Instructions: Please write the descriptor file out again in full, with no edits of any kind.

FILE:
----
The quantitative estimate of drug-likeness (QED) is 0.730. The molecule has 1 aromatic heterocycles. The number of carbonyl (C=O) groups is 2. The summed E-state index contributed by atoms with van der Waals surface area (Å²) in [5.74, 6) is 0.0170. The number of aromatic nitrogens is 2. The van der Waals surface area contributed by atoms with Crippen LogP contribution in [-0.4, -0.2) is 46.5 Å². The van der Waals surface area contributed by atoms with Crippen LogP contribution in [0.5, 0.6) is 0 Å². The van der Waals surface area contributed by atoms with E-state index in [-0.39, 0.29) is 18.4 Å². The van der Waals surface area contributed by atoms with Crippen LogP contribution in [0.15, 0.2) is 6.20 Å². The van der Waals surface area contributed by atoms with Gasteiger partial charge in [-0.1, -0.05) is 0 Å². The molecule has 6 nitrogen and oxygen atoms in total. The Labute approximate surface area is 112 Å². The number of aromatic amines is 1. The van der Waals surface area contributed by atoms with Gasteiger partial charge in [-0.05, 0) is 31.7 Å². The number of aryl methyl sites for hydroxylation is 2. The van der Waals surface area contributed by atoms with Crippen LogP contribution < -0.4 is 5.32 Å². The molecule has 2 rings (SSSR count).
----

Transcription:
The quantitative estimate of drug-likeness (QED) is 0.730. The molecule has 1 aromatic heterocycles. The number of carbonyl (C=O) groups is 2. The summed E-state index contributed by atoms with van der Waals surface area (Å²) in [5.74, 6) is 0.0170. The number of aromatic nitrogens is 2. The van der Waals surface area contributed by atoms with Crippen LogP contribution in [-0.4, -0.2) is 46.5 Å². The van der Waals surface area contributed by atoms with Crippen LogP contribution in [0.5, 0.6) is 0 Å². The van der Waals surface area contributed by atoms with E-state index in [-0.39, 0.29) is 18.4 Å². The van der Waals surface area contributed by atoms with Crippen LogP contribution in [0.15, 0.2) is 6.20 Å². The van der Waals surface area contributed by atoms with Gasteiger partial charge in [-0.1, -0.05) is 0 Å². The molecule has 6 nitrogen and oxygen atoms in total. The Labute approximate surface area is 112 Å². The number of aromatic amines is 1. The van der Waals surface area contributed by atoms with Gasteiger partial charge in [-0.05, 0) is 31.7 Å². The number of aryl methyl sites for hydroxylation is 2. The van der Waals surface area contributed by atoms with Crippen LogP contribution < -0.4 is 5.32 Å². The molecule has 2 rings (SSSR count).